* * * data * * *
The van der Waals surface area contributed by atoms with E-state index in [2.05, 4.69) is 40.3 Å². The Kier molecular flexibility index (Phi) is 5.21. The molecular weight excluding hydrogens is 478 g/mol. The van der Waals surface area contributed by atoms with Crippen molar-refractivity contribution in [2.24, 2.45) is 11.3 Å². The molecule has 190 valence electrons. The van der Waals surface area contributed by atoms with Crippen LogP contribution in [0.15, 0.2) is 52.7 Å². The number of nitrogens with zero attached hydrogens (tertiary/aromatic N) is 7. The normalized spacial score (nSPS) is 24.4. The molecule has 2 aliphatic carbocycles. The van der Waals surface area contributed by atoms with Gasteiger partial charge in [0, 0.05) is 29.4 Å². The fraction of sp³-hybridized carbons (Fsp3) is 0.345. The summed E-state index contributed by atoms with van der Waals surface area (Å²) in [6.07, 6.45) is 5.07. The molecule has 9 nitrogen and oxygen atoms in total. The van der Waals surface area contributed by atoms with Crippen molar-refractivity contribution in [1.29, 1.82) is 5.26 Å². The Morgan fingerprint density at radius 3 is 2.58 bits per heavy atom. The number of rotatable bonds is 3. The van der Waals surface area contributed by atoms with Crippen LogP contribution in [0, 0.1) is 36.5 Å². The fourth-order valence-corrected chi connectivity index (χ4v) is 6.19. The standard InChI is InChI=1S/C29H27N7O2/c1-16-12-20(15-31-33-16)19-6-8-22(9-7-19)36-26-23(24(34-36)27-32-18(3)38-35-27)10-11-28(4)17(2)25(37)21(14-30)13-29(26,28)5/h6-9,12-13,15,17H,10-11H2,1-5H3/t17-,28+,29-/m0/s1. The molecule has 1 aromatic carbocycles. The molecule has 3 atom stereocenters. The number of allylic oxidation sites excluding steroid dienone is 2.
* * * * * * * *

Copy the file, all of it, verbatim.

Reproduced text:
The van der Waals surface area contributed by atoms with E-state index in [2.05, 4.69) is 40.3 Å². The Kier molecular flexibility index (Phi) is 5.21. The molecular weight excluding hydrogens is 478 g/mol. The van der Waals surface area contributed by atoms with Crippen molar-refractivity contribution in [2.24, 2.45) is 11.3 Å². The molecule has 190 valence electrons. The van der Waals surface area contributed by atoms with Crippen LogP contribution in [0.15, 0.2) is 52.7 Å². The number of nitrogens with zero attached hydrogens (tertiary/aromatic N) is 7. The normalized spacial score (nSPS) is 24.4. The molecule has 2 aliphatic carbocycles. The van der Waals surface area contributed by atoms with Gasteiger partial charge in [0, 0.05) is 29.4 Å². The fraction of sp³-hybridized carbons (Fsp3) is 0.345. The summed E-state index contributed by atoms with van der Waals surface area (Å²) in [6.07, 6.45) is 5.07. The molecule has 9 nitrogen and oxygen atoms in total. The van der Waals surface area contributed by atoms with Crippen molar-refractivity contribution in [1.29, 1.82) is 5.26 Å². The Morgan fingerprint density at radius 3 is 2.58 bits per heavy atom. The number of rotatable bonds is 3. The van der Waals surface area contributed by atoms with Crippen LogP contribution in [0, 0.1) is 36.5 Å². The fourth-order valence-corrected chi connectivity index (χ4v) is 6.19. The standard InChI is InChI=1S/C29H27N7O2/c1-16-12-20(15-31-33-16)19-6-8-22(9-7-19)36-26-23(24(34-36)27-32-18(3)38-35-27)10-11-28(4)17(2)25(37)21(14-30)13-29(26,28)5/h6-9,12-13,15,17H,10-11H2,1-5H3/t17-,28+,29-/m0/s1. The molecule has 1 aromatic carbocycles. The molecule has 3 atom stereocenters. The number of allylic oxidation sites excluding steroid dienone is 2.